Anyway, at the risk of adding further to the burdens of the transport officials wrestling with this matter, I have to draw their attention to a problem: my car. It’s one of those nifty Japanese jobs with an electric motor and some added gadgetry – a hybrid. It is classified by the Californian authorities as a vehicle with zero emissions. This is presumably the case when the engine is idling as well as when it is doing something more strenuous, so as far as the intention of the law is concerned, there is no problem. With the letter of the law the situation is more tricky.

Generally speaking, at speeds below 12km/h cars of my kind switch off the petrol engine and run from the big battery concealed in the back seat. When you stop, the engine is already off – and the air con is still on, which is nice. However, this arrangement involves some drain on the battery. So at some point without intervention on the part of the driver, the car will switch on the engine to charge the battery.

This is going to present a problem to the person coyly referred to in government documents as the “enforcing agent”, who I presume will be a police officer. At least he’d better be if he is going to hang around minibus stands interfering with the tranquillity of drivers; those guys have some rough friends. When my car stops I am presumably not required by law to turn off the engine. It is off already. If it starts up, it was not started by me. Is the traffic officer supposed to arrest the on-board computer? But if the computer can be arrested separately, then I can presumably count as a passenger.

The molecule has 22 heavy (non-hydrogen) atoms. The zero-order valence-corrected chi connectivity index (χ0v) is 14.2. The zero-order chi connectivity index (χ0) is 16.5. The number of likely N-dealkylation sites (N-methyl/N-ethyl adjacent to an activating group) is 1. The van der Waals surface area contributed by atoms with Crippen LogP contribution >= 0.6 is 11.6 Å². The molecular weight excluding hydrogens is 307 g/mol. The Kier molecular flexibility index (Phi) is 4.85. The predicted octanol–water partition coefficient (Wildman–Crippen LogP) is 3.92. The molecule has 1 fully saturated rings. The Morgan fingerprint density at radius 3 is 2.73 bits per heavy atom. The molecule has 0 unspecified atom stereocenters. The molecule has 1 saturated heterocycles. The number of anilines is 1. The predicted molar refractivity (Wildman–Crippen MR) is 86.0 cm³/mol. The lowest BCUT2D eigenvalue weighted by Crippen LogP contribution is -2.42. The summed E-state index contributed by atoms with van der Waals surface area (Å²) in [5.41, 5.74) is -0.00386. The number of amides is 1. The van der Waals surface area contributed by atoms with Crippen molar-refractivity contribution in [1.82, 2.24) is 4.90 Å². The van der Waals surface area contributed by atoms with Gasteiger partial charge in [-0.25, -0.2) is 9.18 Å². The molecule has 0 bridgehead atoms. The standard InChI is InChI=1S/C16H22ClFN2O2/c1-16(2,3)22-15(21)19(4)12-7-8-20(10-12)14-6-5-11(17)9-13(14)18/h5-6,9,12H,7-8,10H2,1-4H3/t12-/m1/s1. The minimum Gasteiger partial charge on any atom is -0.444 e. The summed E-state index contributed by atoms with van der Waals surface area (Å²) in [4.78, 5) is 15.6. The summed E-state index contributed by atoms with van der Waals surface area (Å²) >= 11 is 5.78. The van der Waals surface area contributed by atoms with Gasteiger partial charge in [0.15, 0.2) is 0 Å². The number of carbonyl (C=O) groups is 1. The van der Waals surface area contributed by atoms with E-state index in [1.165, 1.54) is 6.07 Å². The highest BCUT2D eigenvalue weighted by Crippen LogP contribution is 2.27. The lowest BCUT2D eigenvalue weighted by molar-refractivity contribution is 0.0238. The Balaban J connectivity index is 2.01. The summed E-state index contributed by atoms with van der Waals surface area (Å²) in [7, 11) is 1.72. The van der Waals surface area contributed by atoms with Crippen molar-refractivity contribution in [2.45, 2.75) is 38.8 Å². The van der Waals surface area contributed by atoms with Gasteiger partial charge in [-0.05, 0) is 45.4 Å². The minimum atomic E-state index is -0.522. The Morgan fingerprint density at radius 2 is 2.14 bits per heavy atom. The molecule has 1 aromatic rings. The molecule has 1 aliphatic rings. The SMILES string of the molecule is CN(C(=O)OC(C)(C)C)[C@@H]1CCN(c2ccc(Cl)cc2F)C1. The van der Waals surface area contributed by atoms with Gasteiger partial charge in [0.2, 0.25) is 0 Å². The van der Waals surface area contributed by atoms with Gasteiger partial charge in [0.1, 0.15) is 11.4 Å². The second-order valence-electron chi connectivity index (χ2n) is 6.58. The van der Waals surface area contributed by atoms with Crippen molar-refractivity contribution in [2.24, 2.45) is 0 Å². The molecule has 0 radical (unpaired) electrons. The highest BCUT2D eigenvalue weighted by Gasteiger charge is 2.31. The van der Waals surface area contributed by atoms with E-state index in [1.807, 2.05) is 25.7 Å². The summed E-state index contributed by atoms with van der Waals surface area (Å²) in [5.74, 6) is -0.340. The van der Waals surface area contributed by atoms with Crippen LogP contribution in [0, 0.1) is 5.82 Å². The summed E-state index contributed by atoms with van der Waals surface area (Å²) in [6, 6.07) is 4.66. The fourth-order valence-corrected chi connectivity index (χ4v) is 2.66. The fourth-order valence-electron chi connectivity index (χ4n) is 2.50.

Perhaps this is a more imaginary problem than a real one. My car, even with the engine running, is silent enough to be a serious hazard for unwary pedestrians in car parks. I understand you can now buy a noise-making kit for it, which sits under the bonnet and projects spurious engine noises forward to warn people of its approach. So I do not expect the activities of my engine to attract much attention.

Still, no doubt some happy “enforcement agent” will find a fruitful hunting ground among the fleets of private cars lurking in the lower Mid-Levels around 4.30pm, waiting for the summons to take the boss home. This is not a very satisfactory prospect because the contribution to air pollution from static cars is actually quite small. Meanwhile, I suspect, large diesel engines will continue to find that for the sake of their restless turbo-chargers or imaginary passengers, they need to continue to belch out muck in large quantities. You can’t, as we were saying before, please all the people all the time. When this kind of dilemma crops up, somehow it is the people who like clean air who end up with the dirty end of the stick, as it were. Evidence for this generalisation? Stick your head out the window and sniff.